1 Hour After People (03:35)
Oil refineries and chemical plants all over the world are still functioning. Now a feeder tank has run dry, increasing temperatures and trapping deadly gasoline vapors. The fumes explode and within seconds, the entire refinery is aflame.
3 Days After People (02:27)
A Lacy breed dog runs out of food and water and becomes a hunter.
4 Days After People (02:50)
In Detroit, some of the city's waterworks plant machines still run, filling pipes to capacity. Pressure builds, and the clay soil becomes saturated, pushing water up. Sidewalks and streets buckle. Water flows in the streets.
1 Week After People (02:10)
As oil refineries burn in Texas, the 100,00 longhorn steer begin to run out of food. They will eat anything, and their horns offer some protection from predators, but their survival chances are unknown. Wildlife thrives in unexpected places.
2 Months After People (04:00)
An apocalyptic firestorm still burns along Houston's shipping channel. Steady rains fill the San Antonio River--engineered by man for flood control. See what will happen to San Antonio's river walk when there is no one there to lower the flood gates. In 1921 10' of water flooded these streets and killed 50 people.
3 Months After People (02:07)
Houston's oil refinery fires have finally exhausted their fuel. Enterprising packs of canines have discovered feral hogs in central Texas's scrublands. The Lacy dog seems destined for success.
6 Months After People (02:22)
The nine-banded armadillo has been freed of its biggest threat--speeding cars. Learn how and why these creatures are likely to thrive after people.
25 Years After People (02:34)
See how Detroit's Renaissance Center's steel-frame and glass outer skin will start to wear where the materials meet. Native trees like shagbark hickories and giant oaks have moved into the Atrium, along with feral dogs and wolves.
40 Years After People - Industrial (04:44)
Learn about Detroit's boom and bust. We visit the long abandoned Packard plant, where floors and foundation warp, crack, and decompose. Plants and animals have colonized the area; the plant's roof is turning into a forest due to windblown seeds.
40 Years After People - Residential (03:23)
See how Detroit's harsh climate will lay claim to the city's houses and other residential buildings. In another 75 years, buildings will crumble into unrecognizable heaps. See how a declining population has resulted in abandoned schools, which are already in a significant state of decline.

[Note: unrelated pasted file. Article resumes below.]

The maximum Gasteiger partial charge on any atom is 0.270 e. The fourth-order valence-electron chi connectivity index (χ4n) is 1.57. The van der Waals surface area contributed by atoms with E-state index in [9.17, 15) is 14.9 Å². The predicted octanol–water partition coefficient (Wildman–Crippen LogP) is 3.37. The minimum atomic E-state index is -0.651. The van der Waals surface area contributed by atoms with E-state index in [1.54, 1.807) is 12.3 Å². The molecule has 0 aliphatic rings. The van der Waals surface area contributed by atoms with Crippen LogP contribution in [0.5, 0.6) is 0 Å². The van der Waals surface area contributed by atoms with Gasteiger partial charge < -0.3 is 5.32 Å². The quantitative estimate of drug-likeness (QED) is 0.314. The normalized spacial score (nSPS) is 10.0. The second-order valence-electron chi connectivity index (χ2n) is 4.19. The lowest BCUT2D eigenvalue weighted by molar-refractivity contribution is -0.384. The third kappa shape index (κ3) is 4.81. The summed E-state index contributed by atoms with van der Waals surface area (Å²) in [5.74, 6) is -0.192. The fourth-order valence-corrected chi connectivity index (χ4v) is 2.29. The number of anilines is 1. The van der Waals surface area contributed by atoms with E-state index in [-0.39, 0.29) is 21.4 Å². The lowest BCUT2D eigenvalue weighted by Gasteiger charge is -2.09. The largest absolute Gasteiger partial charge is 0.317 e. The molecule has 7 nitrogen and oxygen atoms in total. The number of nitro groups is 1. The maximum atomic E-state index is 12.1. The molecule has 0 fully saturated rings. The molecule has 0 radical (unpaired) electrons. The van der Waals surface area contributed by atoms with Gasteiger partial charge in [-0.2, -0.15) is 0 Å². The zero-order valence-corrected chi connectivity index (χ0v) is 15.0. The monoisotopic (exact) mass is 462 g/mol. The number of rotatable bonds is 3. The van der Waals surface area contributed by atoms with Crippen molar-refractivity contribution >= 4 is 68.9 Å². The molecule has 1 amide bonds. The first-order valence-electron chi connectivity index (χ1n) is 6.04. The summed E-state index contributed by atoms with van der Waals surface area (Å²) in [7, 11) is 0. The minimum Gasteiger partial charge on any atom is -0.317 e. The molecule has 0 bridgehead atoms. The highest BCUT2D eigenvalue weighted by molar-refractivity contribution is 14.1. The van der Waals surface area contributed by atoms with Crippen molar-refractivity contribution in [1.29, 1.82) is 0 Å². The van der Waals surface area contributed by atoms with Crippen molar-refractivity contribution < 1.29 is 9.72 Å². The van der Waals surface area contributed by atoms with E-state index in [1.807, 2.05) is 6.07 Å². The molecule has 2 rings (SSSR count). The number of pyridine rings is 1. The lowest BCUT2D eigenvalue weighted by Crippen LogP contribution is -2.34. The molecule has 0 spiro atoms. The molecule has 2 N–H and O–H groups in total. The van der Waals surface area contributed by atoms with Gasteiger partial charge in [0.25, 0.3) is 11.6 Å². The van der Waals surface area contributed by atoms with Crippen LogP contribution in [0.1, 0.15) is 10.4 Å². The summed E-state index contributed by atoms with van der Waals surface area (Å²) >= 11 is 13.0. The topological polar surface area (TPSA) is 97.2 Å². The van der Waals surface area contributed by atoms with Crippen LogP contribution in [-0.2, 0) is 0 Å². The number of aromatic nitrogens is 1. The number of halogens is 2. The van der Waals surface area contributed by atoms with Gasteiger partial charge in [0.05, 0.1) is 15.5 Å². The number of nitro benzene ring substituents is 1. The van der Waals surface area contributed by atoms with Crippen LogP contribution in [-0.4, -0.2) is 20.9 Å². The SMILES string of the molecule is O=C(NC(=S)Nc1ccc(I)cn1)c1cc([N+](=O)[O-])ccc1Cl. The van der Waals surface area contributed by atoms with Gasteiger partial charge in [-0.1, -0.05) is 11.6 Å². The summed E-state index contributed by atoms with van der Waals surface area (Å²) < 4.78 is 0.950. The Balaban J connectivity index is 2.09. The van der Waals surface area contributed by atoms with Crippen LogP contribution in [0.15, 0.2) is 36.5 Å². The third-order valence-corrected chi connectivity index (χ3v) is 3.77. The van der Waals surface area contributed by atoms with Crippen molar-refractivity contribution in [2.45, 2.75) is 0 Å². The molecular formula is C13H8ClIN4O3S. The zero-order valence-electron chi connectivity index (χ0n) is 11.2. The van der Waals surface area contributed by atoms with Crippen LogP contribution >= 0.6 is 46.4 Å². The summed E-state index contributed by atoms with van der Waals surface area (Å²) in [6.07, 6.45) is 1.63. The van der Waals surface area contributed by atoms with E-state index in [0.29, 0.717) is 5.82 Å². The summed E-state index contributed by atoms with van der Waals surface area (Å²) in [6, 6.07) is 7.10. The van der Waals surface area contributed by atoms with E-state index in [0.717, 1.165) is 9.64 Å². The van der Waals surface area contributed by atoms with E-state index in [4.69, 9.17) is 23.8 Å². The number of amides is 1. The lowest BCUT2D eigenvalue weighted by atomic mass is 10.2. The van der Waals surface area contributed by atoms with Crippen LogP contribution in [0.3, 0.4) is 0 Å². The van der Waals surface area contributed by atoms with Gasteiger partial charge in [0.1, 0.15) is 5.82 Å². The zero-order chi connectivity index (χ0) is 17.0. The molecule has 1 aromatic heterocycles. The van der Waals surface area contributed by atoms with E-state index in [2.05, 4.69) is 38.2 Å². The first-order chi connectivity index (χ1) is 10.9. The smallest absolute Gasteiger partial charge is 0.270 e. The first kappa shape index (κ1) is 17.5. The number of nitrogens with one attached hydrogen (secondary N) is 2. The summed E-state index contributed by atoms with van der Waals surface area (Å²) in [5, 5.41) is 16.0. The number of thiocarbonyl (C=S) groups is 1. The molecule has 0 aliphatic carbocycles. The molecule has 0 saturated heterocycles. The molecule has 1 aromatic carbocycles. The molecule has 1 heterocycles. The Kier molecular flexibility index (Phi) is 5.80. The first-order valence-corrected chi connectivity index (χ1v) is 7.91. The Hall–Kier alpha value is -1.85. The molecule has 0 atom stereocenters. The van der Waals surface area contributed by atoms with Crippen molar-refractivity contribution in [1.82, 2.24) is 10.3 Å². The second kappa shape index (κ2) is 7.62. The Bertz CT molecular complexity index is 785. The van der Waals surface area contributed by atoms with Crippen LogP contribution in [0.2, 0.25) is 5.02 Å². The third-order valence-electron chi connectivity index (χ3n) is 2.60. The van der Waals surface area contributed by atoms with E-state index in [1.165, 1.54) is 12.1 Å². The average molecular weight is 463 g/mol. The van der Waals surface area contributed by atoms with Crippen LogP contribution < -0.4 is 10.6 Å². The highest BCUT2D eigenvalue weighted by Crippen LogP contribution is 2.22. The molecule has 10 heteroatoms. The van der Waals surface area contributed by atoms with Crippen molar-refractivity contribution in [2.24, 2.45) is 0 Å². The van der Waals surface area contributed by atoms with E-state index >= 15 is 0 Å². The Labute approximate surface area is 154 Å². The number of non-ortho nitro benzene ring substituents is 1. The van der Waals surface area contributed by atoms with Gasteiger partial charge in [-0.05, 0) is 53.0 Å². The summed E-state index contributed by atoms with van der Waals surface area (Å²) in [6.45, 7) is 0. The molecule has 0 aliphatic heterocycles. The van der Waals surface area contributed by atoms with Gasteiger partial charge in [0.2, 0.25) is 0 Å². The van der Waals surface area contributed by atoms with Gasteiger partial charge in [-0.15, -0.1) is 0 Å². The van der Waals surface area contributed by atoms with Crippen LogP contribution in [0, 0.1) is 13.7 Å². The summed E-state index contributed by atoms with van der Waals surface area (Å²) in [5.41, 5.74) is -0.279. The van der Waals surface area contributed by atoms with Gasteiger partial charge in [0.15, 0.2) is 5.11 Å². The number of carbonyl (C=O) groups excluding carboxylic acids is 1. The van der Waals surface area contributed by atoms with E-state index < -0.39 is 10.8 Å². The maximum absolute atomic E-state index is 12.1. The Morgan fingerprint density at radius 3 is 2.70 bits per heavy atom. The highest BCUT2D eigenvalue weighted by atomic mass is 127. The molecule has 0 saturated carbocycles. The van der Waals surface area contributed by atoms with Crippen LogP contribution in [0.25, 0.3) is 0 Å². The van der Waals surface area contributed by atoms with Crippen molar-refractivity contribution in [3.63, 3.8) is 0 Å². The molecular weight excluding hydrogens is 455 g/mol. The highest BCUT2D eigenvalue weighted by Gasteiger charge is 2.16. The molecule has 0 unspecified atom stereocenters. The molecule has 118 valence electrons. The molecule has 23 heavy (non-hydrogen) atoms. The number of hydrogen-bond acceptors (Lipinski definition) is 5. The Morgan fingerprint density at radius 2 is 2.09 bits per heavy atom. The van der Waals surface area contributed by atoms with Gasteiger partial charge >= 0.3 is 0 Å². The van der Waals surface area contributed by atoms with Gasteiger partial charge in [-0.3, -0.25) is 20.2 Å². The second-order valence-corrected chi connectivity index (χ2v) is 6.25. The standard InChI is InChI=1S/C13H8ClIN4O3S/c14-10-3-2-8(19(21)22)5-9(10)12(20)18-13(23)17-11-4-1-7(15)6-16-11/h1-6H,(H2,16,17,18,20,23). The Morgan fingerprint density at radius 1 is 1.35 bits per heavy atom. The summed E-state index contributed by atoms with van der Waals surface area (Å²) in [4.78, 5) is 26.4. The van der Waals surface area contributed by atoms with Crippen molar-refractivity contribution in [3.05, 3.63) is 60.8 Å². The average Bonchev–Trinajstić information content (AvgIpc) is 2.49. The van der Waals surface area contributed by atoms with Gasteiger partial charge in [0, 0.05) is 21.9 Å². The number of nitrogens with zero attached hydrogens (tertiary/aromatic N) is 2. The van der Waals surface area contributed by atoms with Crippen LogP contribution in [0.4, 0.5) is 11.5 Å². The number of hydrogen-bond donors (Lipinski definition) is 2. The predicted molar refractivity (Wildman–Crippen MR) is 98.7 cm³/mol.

50 Years After People (03:42)
Detroit crumbles and its cars decay on the streets. In San Antonio, waterlogged foundations leave buildings tilting and silt and sand inundate the area. The Alamo is under attack from the limbs of massive oak trees that were once kept back by humans.
150 Years After People (02:44)
Vertical suspension cables give way on Detroit's Ambassador bridge, once the longest suspension bridge in the world. The vertical cables lay over one of two horizontal white lines known as catenary cables. Within seconds of the first segment giving way, the rest fall.
150 Years After People (01:06)
One of the upper floors of the central tower of Detroit's Renaissance Center finally loses its grip, and the rest of the central tower collapses, bringing down one of the adjoining buildings as it falls.
200 Years After People (03:24)
On the skeleton of the ambassador bridge, the white horizontal catenary cable that once held up the span is now helping to topple its remains. In San Antonio, the river has swallowed the city. The Alamo is barely standing. Learn why the Texas longhorn survives.
1,000 Years After People (02:21)
Massive oak trees look down on wetlands in Detroit. Learn why the Apollo moon buggies remain in mint condition. (Credits & Previews)
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